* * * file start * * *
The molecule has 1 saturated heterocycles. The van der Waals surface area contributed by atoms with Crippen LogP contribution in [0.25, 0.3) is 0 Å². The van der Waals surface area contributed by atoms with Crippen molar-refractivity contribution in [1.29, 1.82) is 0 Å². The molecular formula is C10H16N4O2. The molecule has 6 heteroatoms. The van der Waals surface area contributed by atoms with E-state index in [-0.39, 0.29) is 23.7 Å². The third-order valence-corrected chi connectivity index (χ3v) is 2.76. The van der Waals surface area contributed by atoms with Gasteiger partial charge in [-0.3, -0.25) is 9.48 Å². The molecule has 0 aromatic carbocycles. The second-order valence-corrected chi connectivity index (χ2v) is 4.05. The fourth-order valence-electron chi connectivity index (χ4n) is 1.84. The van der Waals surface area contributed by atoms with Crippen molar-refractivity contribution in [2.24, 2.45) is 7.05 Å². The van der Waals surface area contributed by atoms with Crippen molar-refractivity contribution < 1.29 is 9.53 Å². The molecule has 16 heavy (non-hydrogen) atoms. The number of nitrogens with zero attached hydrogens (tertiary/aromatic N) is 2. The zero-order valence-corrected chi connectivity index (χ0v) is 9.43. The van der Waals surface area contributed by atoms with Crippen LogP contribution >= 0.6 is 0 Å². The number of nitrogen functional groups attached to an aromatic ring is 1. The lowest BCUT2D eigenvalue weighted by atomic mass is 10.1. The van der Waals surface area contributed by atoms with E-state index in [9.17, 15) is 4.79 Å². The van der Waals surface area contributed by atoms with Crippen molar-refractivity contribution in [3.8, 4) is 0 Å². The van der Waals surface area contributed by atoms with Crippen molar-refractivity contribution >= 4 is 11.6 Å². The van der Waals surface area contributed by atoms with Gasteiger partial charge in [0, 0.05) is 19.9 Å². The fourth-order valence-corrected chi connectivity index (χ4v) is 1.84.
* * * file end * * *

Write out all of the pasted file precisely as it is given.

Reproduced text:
The molecule has 1 saturated heterocycles. The van der Waals surface area contributed by atoms with Crippen LogP contribution in [0.25, 0.3) is 0 Å². The van der Waals surface area contributed by atoms with Crippen molar-refractivity contribution in [1.29, 1.82) is 0 Å². The molecular formula is C10H16N4O2. The molecule has 6 heteroatoms. The van der Waals surface area contributed by atoms with E-state index in [-0.39, 0.29) is 23.7 Å². The third-order valence-corrected chi connectivity index (χ3v) is 2.76. The van der Waals surface area contributed by atoms with Gasteiger partial charge in [-0.3, -0.25) is 9.48 Å². The molecule has 0 aromatic carbocycles. The second-order valence-corrected chi connectivity index (χ2v) is 4.05. The fourth-order valence-electron chi connectivity index (χ4n) is 1.84. The van der Waals surface area contributed by atoms with Crippen molar-refractivity contribution in [2.24, 2.45) is 7.05 Å². The van der Waals surface area contributed by atoms with Crippen molar-refractivity contribution < 1.29 is 9.53 Å². The molecule has 16 heavy (non-hydrogen) atoms. The number of nitrogens with zero attached hydrogens (tertiary/aromatic N) is 2. The zero-order valence-corrected chi connectivity index (χ0v) is 9.43. The van der Waals surface area contributed by atoms with Crippen LogP contribution >= 0.6 is 0 Å². The number of nitrogen functional groups attached to an aromatic ring is 1. The lowest BCUT2D eigenvalue weighted by atomic mass is 10.1. The van der Waals surface area contributed by atoms with E-state index in [9.17, 15) is 4.79 Å². The van der Waals surface area contributed by atoms with Crippen molar-refractivity contribution in [3.8, 4) is 0 Å². The van der Waals surface area contributed by atoms with Crippen molar-refractivity contribution >= 4 is 11.6 Å². The van der Waals surface area contributed by atoms with Gasteiger partial charge in [0, 0.05) is 19.9 Å². The fourth-order valence-corrected chi connectivity index (χ4v) is 1.84.